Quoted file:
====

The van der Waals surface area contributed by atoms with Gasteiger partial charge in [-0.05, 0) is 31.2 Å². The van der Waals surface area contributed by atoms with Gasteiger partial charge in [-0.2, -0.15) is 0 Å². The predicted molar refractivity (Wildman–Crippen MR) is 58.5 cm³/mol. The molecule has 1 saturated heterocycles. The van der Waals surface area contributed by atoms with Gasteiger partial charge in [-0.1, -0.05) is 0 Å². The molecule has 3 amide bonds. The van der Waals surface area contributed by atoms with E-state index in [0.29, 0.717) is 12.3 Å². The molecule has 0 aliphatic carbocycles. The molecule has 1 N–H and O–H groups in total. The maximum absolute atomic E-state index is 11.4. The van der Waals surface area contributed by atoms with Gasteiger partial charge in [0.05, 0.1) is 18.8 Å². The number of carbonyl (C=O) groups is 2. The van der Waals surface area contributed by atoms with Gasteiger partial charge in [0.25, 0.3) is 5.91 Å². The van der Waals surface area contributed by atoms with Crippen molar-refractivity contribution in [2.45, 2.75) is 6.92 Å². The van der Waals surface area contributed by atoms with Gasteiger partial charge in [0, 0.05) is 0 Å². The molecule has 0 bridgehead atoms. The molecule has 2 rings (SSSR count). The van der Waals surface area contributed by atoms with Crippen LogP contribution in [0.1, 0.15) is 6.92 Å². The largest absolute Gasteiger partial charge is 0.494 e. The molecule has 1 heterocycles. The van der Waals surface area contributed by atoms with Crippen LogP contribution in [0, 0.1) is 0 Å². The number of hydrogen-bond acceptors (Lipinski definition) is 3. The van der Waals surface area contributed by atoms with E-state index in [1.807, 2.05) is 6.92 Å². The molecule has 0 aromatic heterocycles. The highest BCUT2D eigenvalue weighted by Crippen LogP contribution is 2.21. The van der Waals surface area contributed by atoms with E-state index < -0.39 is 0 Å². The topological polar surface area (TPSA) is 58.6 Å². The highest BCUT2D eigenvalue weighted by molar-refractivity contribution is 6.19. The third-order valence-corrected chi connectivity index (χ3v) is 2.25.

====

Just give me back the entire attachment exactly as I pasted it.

The van der Waals surface area contributed by atoms with Gasteiger partial charge in [-0.05, 0) is 31.2 Å². The van der Waals surface area contributed by atoms with Gasteiger partial charge in [-0.2, -0.15) is 0 Å². The predicted molar refractivity (Wildman–Crippen MR) is 58.5 cm³/mol. The molecule has 1 saturated heterocycles. The van der Waals surface area contributed by atoms with Gasteiger partial charge in [-0.1, -0.05) is 0 Å². The molecule has 3 amide bonds. The van der Waals surface area contributed by atoms with E-state index in [0.29, 0.717) is 12.3 Å². The molecule has 0 aliphatic carbocycles. The molecule has 1 N–H and O–H groups in total. The maximum absolute atomic E-state index is 11.4. The van der Waals surface area contributed by atoms with Gasteiger partial charge in [0.05, 0.1) is 18.8 Å². The number of carbonyl (C=O) groups is 2. The van der Waals surface area contributed by atoms with Gasteiger partial charge in [0.25, 0.3) is 5.91 Å². The van der Waals surface area contributed by atoms with Crippen molar-refractivity contribution in [2.45, 2.75) is 6.92 Å². The van der Waals surface area contributed by atoms with Gasteiger partial charge in [0, 0.05) is 0 Å². The molecule has 0 bridgehead atoms. The molecule has 2 rings (SSSR count). The van der Waals surface area contributed by atoms with Crippen LogP contribution in [0.1, 0.15) is 6.92 Å². The largest absolute Gasteiger partial charge is 0.494 e. The molecule has 1 heterocycles. The van der Waals surface area contributed by atoms with Crippen LogP contribution in [0, 0.1) is 0 Å². The number of hydrogen-bond acceptors (Lipinski definition) is 3. The van der Waals surface area contributed by atoms with E-state index in [1.807, 2.05) is 6.92 Å². The molecule has 0 aromatic heterocycles. The highest BCUT2D eigenvalue weighted by Crippen LogP contribution is 2.21. The van der Waals surface area contributed by atoms with E-state index < -0.39 is 0 Å². The topological polar surface area (TPSA) is 58.6 Å². The highest BCUT2D eigenvalue weighted by molar-refractivity contribution is 6.19. The third-order valence-corrected chi connectivity index (χ3v) is 2.25.